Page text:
Our job was to make sure that NSW sniper training stood up to the challenge and reflected the new world in which we now lived and fought.
“The men who graduated the classes before you are over in Iraq and Afghanistan right now, doing phenomenal work for the teams. They’re cutting swaths through hotbeds of insurgency, carving out safe zones for our Marine and Army brothers to get in and operate without being picked off by enemy snipers or IEDs. They are the most effective snipers the global battlefield has ever seen…”
Eric, myself, and our handpicked instructor cadre dived into our assignment like the combat divers we were, taking the course apart and completely reworking it, bottom to top. We brought in a huge range of advances and innovations. We trained our students in how to operate in situations where they had to deploy independently, rather than in traditional shooter/spotter pairs. We also put our instructors through more rigorous training so that they were all not only excellent technicians but also consistently good teachers and much more. It was an ambitious and sweeping overhaul, and we had a blast sinking our teeth into it.
Over the first year of this assignment, Eric and I had gone through four full iterations of our transformed course — and we were getting results. We were graduating better students and graduating more of them. In the old course, a failure rate of 30 percent or more was common. (In the summer of 2000, Glen’s and my class flushed 14 out of 26 starters, a loss of more than 50 percent.) Through the changes Eric and I implemented from Summer 2003 through Summer 2004, we slashed that attrition down to less than three percent. By the time of my subterranean induction talk in June of 2004, we were graduating the highest percentage of students in the school’s history, and producing the most highly skilled snipers the American armed forces had ever seen.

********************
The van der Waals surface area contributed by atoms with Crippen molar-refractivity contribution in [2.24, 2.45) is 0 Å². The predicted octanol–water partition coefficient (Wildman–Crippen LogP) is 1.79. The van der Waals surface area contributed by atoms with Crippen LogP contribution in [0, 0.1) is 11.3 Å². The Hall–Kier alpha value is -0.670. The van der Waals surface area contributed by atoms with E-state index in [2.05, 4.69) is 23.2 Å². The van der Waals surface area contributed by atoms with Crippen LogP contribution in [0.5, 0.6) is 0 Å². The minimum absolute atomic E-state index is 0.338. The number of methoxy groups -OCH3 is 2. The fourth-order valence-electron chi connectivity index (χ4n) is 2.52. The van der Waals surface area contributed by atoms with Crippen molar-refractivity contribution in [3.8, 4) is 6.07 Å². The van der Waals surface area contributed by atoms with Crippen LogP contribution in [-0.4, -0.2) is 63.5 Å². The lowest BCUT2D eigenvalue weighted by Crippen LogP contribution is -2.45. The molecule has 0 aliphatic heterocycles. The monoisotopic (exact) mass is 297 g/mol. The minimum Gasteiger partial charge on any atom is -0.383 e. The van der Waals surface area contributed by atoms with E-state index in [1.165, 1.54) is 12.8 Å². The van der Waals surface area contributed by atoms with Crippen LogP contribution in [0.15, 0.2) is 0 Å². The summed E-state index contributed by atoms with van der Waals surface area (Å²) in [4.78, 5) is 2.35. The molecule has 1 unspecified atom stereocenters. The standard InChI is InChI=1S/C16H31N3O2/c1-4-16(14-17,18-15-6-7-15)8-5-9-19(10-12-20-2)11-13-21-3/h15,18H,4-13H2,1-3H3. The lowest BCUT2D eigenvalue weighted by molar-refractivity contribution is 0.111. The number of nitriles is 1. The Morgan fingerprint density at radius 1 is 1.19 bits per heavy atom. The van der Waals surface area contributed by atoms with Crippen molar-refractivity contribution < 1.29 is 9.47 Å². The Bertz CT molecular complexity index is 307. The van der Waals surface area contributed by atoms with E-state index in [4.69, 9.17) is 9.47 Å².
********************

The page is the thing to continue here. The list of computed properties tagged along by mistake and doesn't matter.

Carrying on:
“This course will push you harder than you’ve ever been pushed, for a higher level of excellence than you’ve ever achieved. Halfway through you’ll probably hate being here and wish you’d never signed up…”
This was nothing like the first day of boot camp. No sullen expressions, no shuffling feet, no teenage anxieties trying their best to stay hidden under a mask of macho bluster. The two dozen men who stood before us were already highly trained professionals. These guys had survived BUD/S and gone through years of advanced SEAL training. Most had by this time been through at least one overseas deployment. Still, they were about to enter a three-month pressure cooker, and how they each responded would tell us volumes. I was watching them more closely than they probably realized.
Among the two dozen young men there, a few stood out immediately. It’s always that way. As instructors, we’d trained ourselves not to trust our first impressions 100 percent — but damn close. In the field, sometimes your gut feeling is your only compass, and if you can’t act on it accurately and with precision, you might be dead before you get a second chance.
So even as I continued wrapping up my opening remarks, I was letting those first impressions sink in.
One guy, in particular, flagged my attention — a larger-than-life Texan. Later, when I had the chance to hear the students converse, I noticed that every time this one opened his mouth, what came out sounded like a cross between a country-western song and a gunslinger from the Old West getting ready to drawdown. “This guy’s trouble,” I thought with a smile. I meant that in a good way.
The kid standing next to him was obviously a close friend. You could see it from the way they glanced at each other now and then, sharing wordless snapshot reactions to something I’d said. The kid was slender and tall, well over six feet, short curly blond hair, thoughtful widely spaced eyes. In their brief round of introductions before my remarks began I’d learned he was from California but didn’t quite catch his name. Quiet guy.
“But I can promise you this: If you give us every ounce of your attention, every calorie of energy, every percentage point of your focus and commitment, the instructors and I will do everything in our power to make sure you do make it through.”
By the time my short talk was over, I knew one thing: I would be assigning the loud Texan and his quiet friend as my personal students in our instructor-student mentor program. I wanted to keep my eyes on those two.
My gut told me they were quality.
Read more about Matt Axelson and Marcus Luttrell’s twin Morgan in Part II.
This excerpt is from Brandon Webb & John Mann’s bestselling book, Among Heroes, available everywhere books are sold and on Amazon.